Advantageously, therefore, instead of SiO2, there is utilized for the insulating spots a material having a very high secondary emission factor, such as, for example, magnesium oxide. Then, in deviation from the method mentioned above, namely, the superficial oxidation of the storage plate concerned, the storage surface is itself, so to speak, metallurgically produced. The magnesium oxide (MgO) is provided as a powder which has worked up or suspended for this purpose in polyvinyl alcohol (PVA) and arranged and distributed in as tight as possible a packing on a flat and conductive substrate which serves as the signal plate. With the aid of a phototechnique which is well known in the art, the interspaces between the insulating islands to be formed are exposed and dissolved out and, furthermore, also the polyvinyl alcohol is removed by a temperature treatment. In this manner there is then provided a matrix of regular cylindrical islands of a material with an especially high secondary emission factor (SE). Layers of this type can be made very thick, for example 1 to 10 μm thick so that the requirements provided in expression (1) above for a high secondary emission factor as well as for a low capacitance can be fulfilled in order to achieve a high writing speed.
Here the substrate or underlayer, i.e., the signal plate, can consist of one of the previously mentioned metals, semiconductors, or of an insulator plate provided with a conducting layer.
Another measure for making the capacity of the storage layers particularly small, consist in that the proven build-up of SiO2 islands on a silicon plate is retained and, in deviation from the well known production techniques, the medium which increases the capacitance is etched away underneath and between the insulating islands. By means of such an under-etching, the insulating sports are no longer supported over their entire lower surfaces, but are supported on a relatively small area by columns, bases or the like left standing and projecting from the substrate.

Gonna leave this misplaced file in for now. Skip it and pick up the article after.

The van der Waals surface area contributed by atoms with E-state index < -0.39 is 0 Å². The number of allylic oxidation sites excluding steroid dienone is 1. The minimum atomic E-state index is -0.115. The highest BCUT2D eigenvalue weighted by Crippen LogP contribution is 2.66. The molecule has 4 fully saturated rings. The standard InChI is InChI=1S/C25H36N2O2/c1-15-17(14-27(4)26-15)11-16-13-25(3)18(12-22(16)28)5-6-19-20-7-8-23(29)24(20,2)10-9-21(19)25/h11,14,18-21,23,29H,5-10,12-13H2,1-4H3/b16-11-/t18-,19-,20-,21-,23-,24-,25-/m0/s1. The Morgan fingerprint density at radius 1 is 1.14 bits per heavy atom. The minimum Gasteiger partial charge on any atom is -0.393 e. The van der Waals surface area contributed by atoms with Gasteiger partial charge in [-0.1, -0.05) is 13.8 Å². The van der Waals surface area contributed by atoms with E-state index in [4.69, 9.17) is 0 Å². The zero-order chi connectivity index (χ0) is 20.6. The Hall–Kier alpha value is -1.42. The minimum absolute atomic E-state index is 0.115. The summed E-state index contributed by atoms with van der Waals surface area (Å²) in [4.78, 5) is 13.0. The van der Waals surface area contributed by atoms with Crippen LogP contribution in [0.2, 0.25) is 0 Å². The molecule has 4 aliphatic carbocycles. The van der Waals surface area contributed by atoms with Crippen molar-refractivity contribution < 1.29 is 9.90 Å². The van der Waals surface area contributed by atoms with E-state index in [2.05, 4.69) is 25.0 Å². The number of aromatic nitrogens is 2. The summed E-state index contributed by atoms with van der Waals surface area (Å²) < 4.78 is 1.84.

A further advantageous method in deviation from the foregoing, proceeds first of all also from a cohesive insulating layer (an integral layer generally co-extensive with the substrate) into which there are introduced regular, for example round, holes corresponding to a raster. Through these holes then the entire insulating layer is under-etched in such a manner that it is supported with the small-surfaced columns in a manner similar to that mentioned above between adjacent holes.
In a further advantageous production technique, the semiconductor properties of a signal plate is utilized in such a manner, as in operation through negative charges applied by the electron beam, so as to create an impoverished zone corresponding to a weak n-doping. The doping is provided as a raster which carries the islands of insulating material and the thickness (depth) of such an impoverished zone is determined in accordance with the expression ##EQU2##by the flat-band voltae UFB directly and inversely proportional to the degree of the Ne doping, by variation of these magnitudes the impoverishment can be driven relatively deep within the substrate.
Other objects, features and advantages of the invention, its organization, construction and operation will be best understood from the following detailed description of particular embodiments thereof, taken in conjunction with the accompanying drawings, in which:
FIG. 1 is a fragmentary cross sectional view of the construction of a storage plate generally known in the prior art:
FIG. 2 is a fragmentary cross sectional view of a storage plate according to an embodiment of the invention:
FIG. 3 is a plan view of a portion of a storage plate according to another embodiment of the invention; and
FIG. 4 is a fragmentary cross sectional view of a storage plate in accordance with another embodiment of the invention.
In FIG. 1 a plurality of insulating areas, or spots, of, for example, SiO2 are arranged in the form of a matrix or raster on, for example, a silicon plate 2. By a photolacquering technique usual in semiconductor technology these storage areas 1 are formed by exposing and dissolving out after the signal plate has previously been cohesively oxidized as a layer of SiO2. Unfortunately, these insulating layers, whether by thermal oxidation or by cold glow discharge, can be produced only to thicknesses of up to 1 μm. Greater thicknesses would require oxidation production times in the manufacturing process which would be altogether intolerable. Such low layer thicknesses, however, present very high capacitances of the storage layers, through which, in turn, the writing speed of the tubes concerned is adversely affected.
A first advantageous improvement of the foregoing storage plate for increasing the writing speed comprises the use of magnesium oxide instead of silicon oxide, which has both a high secondary emission factor, and also makes possible a considerably greater thickness. Proceeding from magnesium oxide (MgO) powder, suspended in polyvinyl alcohol, a layer of this material is deposited on the signal plate 2 proper and, by usual photographic techniques, the interspaces are dissolved out to form the cylindrical islands 1 illustrated in FIG. 1 in the range from 1 to 10 μm in thickness.